'Zebra Cabs isn't in competition with Uber'
Zebra Cabs, the metered taxi business operated by Transaction Capital subsidiary SA Taxi, is reportedly not in competition with Uber.
“Just as we help a minibus taxi operator buy his car, finance his car and provide him with data services, we’re doing the same in the metered tax business. We do also help him attract customers into his taxi through various means - only one of them is app. We also have corporate sales and call centres,” said David Hurwitz, CEO of Transaction Capital.
He added that many Zebra Cabs operators run the company’s own app, in addition to others such as Uber and Taxify.
Zebra Cabs services - launched in Johannesburg earlier this year - is likely to expand to Cape Town and Durban in the coming year, as the company plans to have 3 000 metered taxis on its books by 2020.
Citing metered taxi penetration statistics, which show that Johannesburg, Cape Town and Durban have 1, 1.5 and 0.5 taxis per 1 000 people, respectively, Hurwitz said there is “great scope” for the business to grow in South Africa. London has ten taxis per 1 000 people - the most anywhere in the world.
Hurwitz said SA Taxi’s minibus taxi business remains resilient due to the vertically-integrated nature of the business, which comprises dealerships, a refurbishment facility and data analytics services.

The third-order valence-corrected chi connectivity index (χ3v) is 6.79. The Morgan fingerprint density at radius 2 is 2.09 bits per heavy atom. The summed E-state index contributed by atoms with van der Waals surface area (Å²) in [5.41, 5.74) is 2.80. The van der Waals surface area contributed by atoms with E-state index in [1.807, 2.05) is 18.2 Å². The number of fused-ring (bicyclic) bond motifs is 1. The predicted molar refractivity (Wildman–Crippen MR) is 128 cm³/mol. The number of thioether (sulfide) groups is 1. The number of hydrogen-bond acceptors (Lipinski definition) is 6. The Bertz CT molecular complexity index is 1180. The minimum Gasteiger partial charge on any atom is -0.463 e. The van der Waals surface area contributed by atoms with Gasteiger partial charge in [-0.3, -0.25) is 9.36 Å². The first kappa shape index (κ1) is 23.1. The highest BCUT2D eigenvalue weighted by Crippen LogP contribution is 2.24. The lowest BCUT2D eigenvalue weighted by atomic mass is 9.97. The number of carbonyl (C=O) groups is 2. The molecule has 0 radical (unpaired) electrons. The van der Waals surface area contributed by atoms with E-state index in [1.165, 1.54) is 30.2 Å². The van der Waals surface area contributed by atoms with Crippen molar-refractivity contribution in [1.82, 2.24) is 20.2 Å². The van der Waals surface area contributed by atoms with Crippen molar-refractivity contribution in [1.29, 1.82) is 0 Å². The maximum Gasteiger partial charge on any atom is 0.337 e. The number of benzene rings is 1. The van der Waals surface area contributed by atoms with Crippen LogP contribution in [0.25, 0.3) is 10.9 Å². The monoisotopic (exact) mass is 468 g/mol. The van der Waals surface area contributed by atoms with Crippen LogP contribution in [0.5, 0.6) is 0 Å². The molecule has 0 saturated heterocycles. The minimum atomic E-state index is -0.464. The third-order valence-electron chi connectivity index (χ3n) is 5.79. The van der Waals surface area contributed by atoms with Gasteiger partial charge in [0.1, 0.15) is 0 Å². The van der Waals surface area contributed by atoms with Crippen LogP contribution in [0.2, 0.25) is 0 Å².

“Our taxi operators have, in this difficult environment, been able to settle their debts and our credit metrics have actually been getting better and better. The quality of our book is improving in this really difficult environment,” he said.
For the financial year ended September 30 2016, SA Taxi’s gross loans and advances increased by 15% to R7.15 billion. Its non-performing loan ratio improved to 17.4% from 18.2% and its credit loss ratio improved to 3.1% from 3.9%.
He said a significant increase in the country’s already-high unemployment rate, close to 27%, may affect the minibus taxi industry. Minibus taxi commutes account for around 66% of all public transport trips.
Fears of a potential sovereign ratings downgrade saw SA Taxi raise R3.5 billion over the past 12 months.
“We were watching the way this potential downgrade played out around the country and we decided that we’re in the business of certainty and didn’t really want to take risk. So we prefunded the year by raising lots of external debt during the 2016 year, which will only be utilised in the 2017 year,” said Hurwitz.
Given that SA Taxi has fulfilled most of its debt requirements for the 2017 financial year, and Transaction Capital Risk Services is a non-capital intensive business, the group is in no rush to raise more debt.
Still, it is to establish a R2 billion domestic note programme in a bid to diversify its funding structures. The programme, which carries an A- credit rating from Global Credit Ratings, is likely to be listed on the JSE as TransCapital Investments in 2017.
The group, in acquisitive mode, is to deploy R500 million for 100% of Australia’s Recoveries Corporation Group and majority stakes in the Johannesburg-based RoadCover and The Beancounter, all of which will complement its existing businesses.
After the acquisitions, Transaction Capital said it would have R300 million in liquid cash on its balance sheet.
The group grew headline earnings per share (Heps) by 17% to 80.6 cents and declared a dividend of 30 cents per share, up 36% from a year earlier.